Participants with no professional color competence reveal lexical shortage of color terms for a large number of nonprototypical colors (“no man’s land” of color space), the shortage they appear to circumvent by employing idiosyncratic comparisons (e.g., with a cartoon car, pink elephant, Pink Panther, Winnie the Pooh) or random associations with objects that they probably are observing in their immediate environment during the experiment (e.g., a blanket, platter, floor). Further, along with naming the color as such, nonexperts frequently accompany color names by an innocent emotional and/or aesthetic appraisal of color by using descriptors such as
In comparison, advanced color competence is reflected by increase in specificity of naming colors, as well as by complex patterns of BCTs with a greater number of nonBCTs and greater variety of modifiers, and in using emotionally-laden components. Crucially, the evolving color competence is reflected in color-descriptor components that refer to technical aspects of dye or pigment production, as well as in emergence of naming patterns containing professionally-specific object referents, such as dyes, pigments, and brand names of paints surfacing in modern advertisements.
The influence of professional education and professional culture is most clearly manifested in the choice of specific referent objects alluded to in color descriptions. This is illustrated by color descriptors of chemists who participated in the experiment: for naming various shades, they frequently denoted colors of various chemical elements and compounds rarely used in everyday communication (e.g., chromium oxide, sulfur, cobalt, cadmium, etc.), and, in our dataset, were not found among responses of participants from other professional fields. In the same vein, biologists and medical practitioners compared color shades with those of different body secrets (e.g., snot, bile), with those observed in laboratory reactions (e.g., hemagglutination), or caused by damage to body tissues (e.g., burn, hypothermia, cadaverous stains).
Furthermore, more often than beginners, color professionals used the models “X” and “color of X”. Both models are not widespread, from the view point of Russian word-formation norms (cf.: Rakhilina, 2000, 2007). The model “X” appears to have emerged in Russian very recently, under the influence of English (where it is the norm) in the process of trade globalization (cf.: Paramei, et al., 2018). The model “color of X” is commonly used in cases, when, to “capturing” linguistically, the color of a transient, short-lived event (“X”), unconventional, idiosyncratic, or exotic terms are used (Rakhilina, 2000, 2007). We observe that color professionals used both models as a way to create new, emotionally expressive color terms (e.g.,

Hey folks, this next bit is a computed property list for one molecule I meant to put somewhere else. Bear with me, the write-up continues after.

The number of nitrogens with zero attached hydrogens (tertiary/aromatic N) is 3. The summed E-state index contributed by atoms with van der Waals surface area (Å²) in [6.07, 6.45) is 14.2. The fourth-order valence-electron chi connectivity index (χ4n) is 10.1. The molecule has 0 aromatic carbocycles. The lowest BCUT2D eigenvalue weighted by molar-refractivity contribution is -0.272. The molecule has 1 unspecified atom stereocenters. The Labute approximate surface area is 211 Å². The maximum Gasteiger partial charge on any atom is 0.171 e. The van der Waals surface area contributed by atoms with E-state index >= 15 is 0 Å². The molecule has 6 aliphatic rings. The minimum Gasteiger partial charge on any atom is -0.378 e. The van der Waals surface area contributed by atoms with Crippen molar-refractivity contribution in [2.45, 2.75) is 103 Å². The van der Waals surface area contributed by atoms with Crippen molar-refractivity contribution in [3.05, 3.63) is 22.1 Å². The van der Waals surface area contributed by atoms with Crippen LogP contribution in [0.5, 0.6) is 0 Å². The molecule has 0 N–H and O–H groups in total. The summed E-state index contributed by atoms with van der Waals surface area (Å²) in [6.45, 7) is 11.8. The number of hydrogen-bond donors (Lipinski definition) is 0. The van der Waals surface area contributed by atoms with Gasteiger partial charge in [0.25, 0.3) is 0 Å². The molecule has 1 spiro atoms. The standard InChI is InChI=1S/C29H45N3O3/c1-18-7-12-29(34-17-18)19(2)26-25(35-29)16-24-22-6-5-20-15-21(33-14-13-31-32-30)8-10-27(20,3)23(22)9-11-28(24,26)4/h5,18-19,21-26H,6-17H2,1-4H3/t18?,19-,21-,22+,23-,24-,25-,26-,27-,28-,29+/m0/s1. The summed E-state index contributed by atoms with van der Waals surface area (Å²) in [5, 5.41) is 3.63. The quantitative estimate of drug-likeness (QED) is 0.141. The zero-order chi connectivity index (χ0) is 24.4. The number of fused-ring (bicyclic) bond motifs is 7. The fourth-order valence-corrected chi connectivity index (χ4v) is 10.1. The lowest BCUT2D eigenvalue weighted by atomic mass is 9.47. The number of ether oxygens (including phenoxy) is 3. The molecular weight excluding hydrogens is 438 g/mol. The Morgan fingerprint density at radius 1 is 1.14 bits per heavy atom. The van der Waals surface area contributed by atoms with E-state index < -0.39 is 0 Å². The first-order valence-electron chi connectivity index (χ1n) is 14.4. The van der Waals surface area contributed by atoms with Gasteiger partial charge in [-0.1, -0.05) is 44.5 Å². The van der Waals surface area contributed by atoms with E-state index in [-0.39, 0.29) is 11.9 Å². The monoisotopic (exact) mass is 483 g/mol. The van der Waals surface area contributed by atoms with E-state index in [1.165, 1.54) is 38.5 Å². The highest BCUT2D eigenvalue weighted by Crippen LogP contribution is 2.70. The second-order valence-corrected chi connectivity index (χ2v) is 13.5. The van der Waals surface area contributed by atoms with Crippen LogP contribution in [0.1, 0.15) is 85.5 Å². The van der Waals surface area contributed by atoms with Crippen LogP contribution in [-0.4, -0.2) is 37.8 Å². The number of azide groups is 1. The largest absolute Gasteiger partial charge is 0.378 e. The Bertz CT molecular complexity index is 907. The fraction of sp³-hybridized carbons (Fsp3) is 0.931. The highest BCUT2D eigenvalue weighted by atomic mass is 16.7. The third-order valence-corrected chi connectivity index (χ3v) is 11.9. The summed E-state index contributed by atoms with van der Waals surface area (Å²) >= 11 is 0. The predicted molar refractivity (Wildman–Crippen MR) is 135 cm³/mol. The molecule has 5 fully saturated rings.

The vocabulary of color professionals contains fewer BCTs, and BCT-derivatives that they use are predominantly hue modified ones, in the form of adjective constructions with color terms built according to the model “
Such adjectival constructions suggest an interesting way of color-descriptor production at color category boundaries or in color-space “no man’s land”. Specifically, in the minds of native speakers, the spectrum is not just divided into non-overlapping percepts corresponding to particular wavelength ranges, but is represented by a range of cognitive entities, or abutting color categories with graded membership of their denotata (Douven, Wenmackers, Jraissati, & Decock, 2017). Therefore, color terms at category boundaries may have not one, but several competing meanings, which, in communication, are specified by the term’s combination with modifiers or compounds (cf.: Rakhilina, 2000, 2007). Due to the chosen components in the adjectival construction, interaction of their meanings triggers semantic flows that are likely to mediate the color percept – as a specific case of perception penetrated by cognition.
YAG was funded by the Russian Foundation for Basic Research, Grant Number: 17‐29‐09145. The authors gratefully acknowledge support of Dimitris Mylonas, who has developed the online color-naming platform and advised on analysis of the color-descriptor indices. Appreciated is also help of Tatjana A. Samoilova in data filtering.
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Griber, Y. A., & Paramei, G. V. (2019). The Influence Of Professional Color Competence On Color Lexicon And Naming Pattern. In N. I. Almazova, A. V. Rubtsova, & D. S. Bylieva (Eds.), Professional Сulture of the Specialist of the Future, vol 73. European Proceedings of Social and Behavioural Sciences (pp. 647-663). Future Academy. https://doi.org/10.15405/epsbs.2019.12.69